To further verify the promoting effect of Ag on the methanol oxidation performance of PtxAgy alloy, the sequential cyclic voltammogram technique was used to identify the MOR activity of Pt52Ag48 catalyst in different potential limits. For the potential limit of -1.0 to 0.5 V, the Pt52Ag48 catalyst was subjected to CV in 0.5 moL/L KOH solution for 50 cycles until the electrode was stable, and the sequential CV was then tested in 0.5 moL/L KOH + 2 moL/L CH3OH. A parallel operation was conducted with the same process in the solution of 0.5 moL/L KOH for 50 cycles with the potential limit of -1.0 to 0.1 V.

    As shown in Figure 10(a), the values of peak current for the Pt52Ag48 NTs shows a rapid increase from the first to the fifth cycle, when the potential is applied within the range -1.0 to 0.5 V. After the tenth cycle, the peak current tends to be stable and increases no longer. On the contrary, the peak current decreases continuously when the positive potential is limited in the range of -1.0 to 0.1 V (Figure 10(b)). The value of peak current at the 50th cycle (0.84 mA/μgPt) is only 67.2% of that at the first cycle (1.25 mA/ μgPt). With the potential limit of -1.0 to 0.1 V, it is difficult to perform the redox reaction of Ag during the oxidation of methanol and the CO-like intermediate species adsorbed on the surfaces of Pt atoms cannot be removed immediately. As a result, the catalytic performance of Pt-Ag alloy in MOR degrades gradually, suggesting that the promoting effect of Ag on the MOR activityof PtxAgy alloy is in effect mainly in the redox reaction process.

    Figure 10

    Figure 10.  Sequential cyclic voltammograms of Pt52Ag48 in the electrolyte of 0.5 moL/L KOH + 2 moL/L CH3OH with the potential ranges of (a) -1.0 to 0.5 V and (b) -1.0 to 0.1 V (scan rate 20 mV/s)

    A series of platinum-silver alloy nanoparticles (PtxAgy NPs) were synthesized in a molten salt system without using any organic surfactants or solvents; the catalytic role of Ag in the methanol electrooxidation reaction (MOR) in alkaline electrolyte over PtxAgy NPs was investigated.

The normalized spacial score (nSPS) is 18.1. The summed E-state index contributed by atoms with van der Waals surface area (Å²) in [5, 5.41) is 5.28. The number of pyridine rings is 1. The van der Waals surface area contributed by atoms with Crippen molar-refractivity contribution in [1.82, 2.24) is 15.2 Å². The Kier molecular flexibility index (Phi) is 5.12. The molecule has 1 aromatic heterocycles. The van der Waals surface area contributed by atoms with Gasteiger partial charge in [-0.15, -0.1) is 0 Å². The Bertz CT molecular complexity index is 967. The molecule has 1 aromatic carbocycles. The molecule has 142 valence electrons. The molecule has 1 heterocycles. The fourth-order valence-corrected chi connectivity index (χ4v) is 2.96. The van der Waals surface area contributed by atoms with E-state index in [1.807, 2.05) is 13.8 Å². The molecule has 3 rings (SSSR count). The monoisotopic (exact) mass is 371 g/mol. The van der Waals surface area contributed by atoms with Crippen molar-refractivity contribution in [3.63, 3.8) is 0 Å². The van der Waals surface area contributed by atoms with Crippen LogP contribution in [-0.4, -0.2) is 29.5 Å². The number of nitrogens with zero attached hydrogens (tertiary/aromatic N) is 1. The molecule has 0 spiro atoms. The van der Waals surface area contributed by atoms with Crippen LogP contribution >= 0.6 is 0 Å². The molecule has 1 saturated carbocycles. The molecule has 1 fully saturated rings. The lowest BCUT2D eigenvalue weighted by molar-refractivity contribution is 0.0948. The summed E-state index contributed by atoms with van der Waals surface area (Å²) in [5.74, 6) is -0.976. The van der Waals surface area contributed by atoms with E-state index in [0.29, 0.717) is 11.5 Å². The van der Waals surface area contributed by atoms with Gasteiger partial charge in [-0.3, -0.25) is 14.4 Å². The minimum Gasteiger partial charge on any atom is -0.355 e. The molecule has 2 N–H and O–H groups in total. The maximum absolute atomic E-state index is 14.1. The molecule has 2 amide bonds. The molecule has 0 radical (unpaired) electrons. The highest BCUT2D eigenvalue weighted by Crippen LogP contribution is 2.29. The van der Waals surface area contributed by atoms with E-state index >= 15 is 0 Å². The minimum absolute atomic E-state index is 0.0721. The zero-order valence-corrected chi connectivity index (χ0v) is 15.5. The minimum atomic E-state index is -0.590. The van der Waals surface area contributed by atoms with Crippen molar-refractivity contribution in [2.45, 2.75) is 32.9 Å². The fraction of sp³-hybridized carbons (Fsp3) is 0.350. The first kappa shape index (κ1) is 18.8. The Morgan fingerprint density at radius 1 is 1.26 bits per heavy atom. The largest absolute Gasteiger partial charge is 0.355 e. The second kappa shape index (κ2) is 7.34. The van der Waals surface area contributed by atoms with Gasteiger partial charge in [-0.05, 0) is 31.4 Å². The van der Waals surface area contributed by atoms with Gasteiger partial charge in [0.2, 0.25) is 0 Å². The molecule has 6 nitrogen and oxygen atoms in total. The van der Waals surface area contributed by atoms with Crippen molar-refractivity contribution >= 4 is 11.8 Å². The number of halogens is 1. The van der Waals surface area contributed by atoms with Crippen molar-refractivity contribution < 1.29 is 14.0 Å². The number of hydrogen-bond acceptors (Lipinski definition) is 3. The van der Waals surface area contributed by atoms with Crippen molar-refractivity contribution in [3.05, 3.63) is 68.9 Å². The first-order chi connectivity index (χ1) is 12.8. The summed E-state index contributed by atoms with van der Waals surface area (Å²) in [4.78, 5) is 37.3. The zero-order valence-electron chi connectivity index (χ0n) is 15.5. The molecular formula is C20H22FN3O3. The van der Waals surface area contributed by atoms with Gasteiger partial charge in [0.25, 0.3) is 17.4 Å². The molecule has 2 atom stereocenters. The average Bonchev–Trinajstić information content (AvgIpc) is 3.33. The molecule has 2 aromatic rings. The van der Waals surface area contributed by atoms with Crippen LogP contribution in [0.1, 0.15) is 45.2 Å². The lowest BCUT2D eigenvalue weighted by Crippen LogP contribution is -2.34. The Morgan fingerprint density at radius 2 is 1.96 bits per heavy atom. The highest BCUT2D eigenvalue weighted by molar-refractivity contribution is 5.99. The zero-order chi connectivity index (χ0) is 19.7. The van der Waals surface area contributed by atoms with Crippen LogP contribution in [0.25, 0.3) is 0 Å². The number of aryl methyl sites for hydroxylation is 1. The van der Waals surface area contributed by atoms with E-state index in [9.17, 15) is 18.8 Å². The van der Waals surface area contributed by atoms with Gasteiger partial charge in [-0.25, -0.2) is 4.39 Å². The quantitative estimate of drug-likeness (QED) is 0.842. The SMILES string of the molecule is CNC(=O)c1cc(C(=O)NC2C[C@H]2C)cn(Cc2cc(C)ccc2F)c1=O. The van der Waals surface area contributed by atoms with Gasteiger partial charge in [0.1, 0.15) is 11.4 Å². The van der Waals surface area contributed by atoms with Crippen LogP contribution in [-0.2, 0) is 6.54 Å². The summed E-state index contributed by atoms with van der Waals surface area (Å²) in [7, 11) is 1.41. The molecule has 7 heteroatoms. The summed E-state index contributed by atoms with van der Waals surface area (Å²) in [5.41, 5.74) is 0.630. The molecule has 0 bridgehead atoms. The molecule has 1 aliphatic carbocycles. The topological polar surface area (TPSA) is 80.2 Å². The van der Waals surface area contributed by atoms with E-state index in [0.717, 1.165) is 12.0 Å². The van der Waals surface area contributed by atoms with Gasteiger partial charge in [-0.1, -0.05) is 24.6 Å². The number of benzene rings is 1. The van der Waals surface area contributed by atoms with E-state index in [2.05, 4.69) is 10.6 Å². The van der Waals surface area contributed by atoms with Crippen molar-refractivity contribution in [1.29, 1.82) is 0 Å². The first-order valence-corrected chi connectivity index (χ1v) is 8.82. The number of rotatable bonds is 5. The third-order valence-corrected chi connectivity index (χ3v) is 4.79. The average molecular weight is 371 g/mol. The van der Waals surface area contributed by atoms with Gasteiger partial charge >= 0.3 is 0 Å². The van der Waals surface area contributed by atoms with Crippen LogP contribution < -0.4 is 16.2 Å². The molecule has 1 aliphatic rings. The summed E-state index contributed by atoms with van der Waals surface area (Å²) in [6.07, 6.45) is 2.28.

The results indicate that Pt52Ag48 nanotubes (NTs) can be obtained when the Pt/Ag ratio in the molten salt precursor reaches 1. The catalytic performance of PtxAgy alloy in MOR in alkaline electrolyte is greatly enhanced by the Ag element. The Pt52Ag48 NTs with a clean surface exhibits a much better catalytic performance than the conventional Pt black in MOR. Meanwhile, the catalytic activity of the Pt52Ag48 NTs is greatly related to the positive potential limit; the peak current of MOR reaches 1.61 mA/ μgPt with a positive potential limit from -1.0 to 0.5 V (vs. SCE), which is 1.92 times higher than that with a positive potential limit from -1.0 to 0.1 V (vs. SCE). The Ag element in the surface layer of PtxAgy alloy may promote the MOR through a redox process during the electrochemical cycle. The findings in this work are valuable in explaining the mechanism of Ag in promoting catalytic performance of Pt-Ag alloy and designing bimetallic catalysts in MOR, which should be beneficial to the application of PtxAgy alloy in the direct methanol fuel cells (DMFCs).


    1. [1]

      SAXENA N, PRANEETH N, RAO K, PARIA S. Organization of palladium nanoparticles into fractal patterns for highly enhanced catalytic activity and anode material for direct borohydride fuel cells applications[J]. ACS Appl Energy Mater, 2018, 1(5):  2164-2175. doi: 10.1021/acsaem.8b00211 doi: 10.1021/acsaem.8b00211

    2. [2]

      SHARAF O Z, ORHAN M F. An overview of fuel cell technology:Fundamentals and applications[J]. Renewable Sustainable Energ Rev, 2014, 32:  810-853. doi: 10.1016/j.rser.2014.01.012 doi: 10.1016/j.rser.2014.01.012

    3. [3]

      STAMENKOVIC V R, FOWLER B, MUN B S, WANG G, ROSS P N, LUCAS C A, MARKOVIĆ N M. Improved oxygen reduction activity on Pt3Ni (111) via increased surface site availability[J]. Science, 2007, 5811:  493-497.  

    4. [4]

      GASTEIGER H A, MARKOVIĆ N M. Just a dream-or future reality?[J]. Science, 2009, 324(5923):  48-49. doi: 10.1126/science.1172083 doi: 10.1126/science.1172083

    5. [5]

      GASTEIGER H A, KOCHA S S, SOMPALLI B, WAGNER F T. Activity benchmarks and requirements for Pt, Pt-alloy, and non-Pt oxygen reduction catalysts for PEMFCs[J]. Appl Catal B:Environ, 2005, 56(1):  9-35.  

    6. [6]